Voters on Tuesday elected two Republicans in landslides to San Diego County’s top law enforcement posts — Summer Stephan as district attorney and Bill Gore as sheriff. And that’s in a county where voter registration favors Democrats.
Why this matters
inewsource’s precinct maps help voters see how each neighborhood voted in high-profile San Diego County races.
Of the county’s 1.69 million voters, 36.4 percent are Democrats, 29 percent Republicans and 28.9 percent don’t state a party preference.
inewsource has mapped Stephan’s and Gore’s election results by precinct, and they show the two prevailed in similar areas of the county.
Stephan, appointed district attorney last year, beat Deputy Public Defender Geneviéve Jones-Wright, 64 percent to 36 percent, even though Jones-Wright had more money backing her campaign. A political action committee funded by New York billionaire George Soros spent more than $2 million on commercials and other ads to support Jones-Wright.
Gore, who was appointed sheriff in 2009 and first elected in 2010, outraised his challenger, sheriff’s Cmdr. Dave Myers. Gore, who also had more outside money supporting his campaign, won with 56 percent of the vote to Myers’ 43 percent.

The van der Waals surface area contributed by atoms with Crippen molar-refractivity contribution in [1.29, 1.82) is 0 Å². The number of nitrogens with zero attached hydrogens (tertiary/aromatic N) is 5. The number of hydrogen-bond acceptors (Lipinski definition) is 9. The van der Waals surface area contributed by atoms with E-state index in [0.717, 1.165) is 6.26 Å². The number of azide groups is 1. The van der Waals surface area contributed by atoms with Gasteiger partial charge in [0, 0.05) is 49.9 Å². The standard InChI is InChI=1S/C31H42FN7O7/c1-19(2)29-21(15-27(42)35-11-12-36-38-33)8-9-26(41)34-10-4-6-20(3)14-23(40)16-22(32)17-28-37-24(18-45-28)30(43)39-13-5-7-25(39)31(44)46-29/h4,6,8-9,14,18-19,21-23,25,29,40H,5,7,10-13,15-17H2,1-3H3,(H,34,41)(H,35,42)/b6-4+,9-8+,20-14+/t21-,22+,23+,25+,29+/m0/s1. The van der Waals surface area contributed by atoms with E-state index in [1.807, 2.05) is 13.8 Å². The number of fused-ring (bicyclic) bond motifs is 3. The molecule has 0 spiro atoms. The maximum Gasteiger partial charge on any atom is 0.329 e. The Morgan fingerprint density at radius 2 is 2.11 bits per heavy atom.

Like Stephan and Gore, Jones-Wright and Myers won similar precincts in their races. Both captured North Park, Ocean Beach and Barrio Logan in San Diego, for example, as well as National City and parts of Encinitas and Vista.
But Myers also won areas of San Diego that Jones-Wright didn’t, including parts of Kearny Mesa and Point Loma.
Stephan and Gore captured most of the northern and western swaths of the county, including Escondido and Borrego Springs.
The exact vote totals may change slightly as absentee and provisional ballots are counted over the next few weeks. The Registrar of Voters Office plans to update the vote totals daily at 5 p.m., beginning Thursday, a county spokesman said. The official election results will be certified on or before July 5.
We’ll let you know when big things happen.
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Percentages are based on 15 total survey responses. The numbers include full-time and part-time staff, full-time fellows and full-time and part-time interns.
Percentages are based on 15 completed survey responses to this question.
Percentages are based on 15 completed survey responses to this question.
|Gender Identity||Gender Identity||Gender Identity|
|Sexual Orientation||Sexual Orientation||Sexual Orientation|
|Not specified||7%||Not specified||7%|
|Speak a language beyond English at home||33%||Speak a language beyond English at home||18%||Speak a language beyond English at home||75%|
|Hispanic or Latinx||20%||Two or more races||18%||Hispanic or Latinx||50%|
|Two or more races||13%||Hispanic or Latinx||9%|
|60 or older||13%||60 or older||9%||60 or older||25%|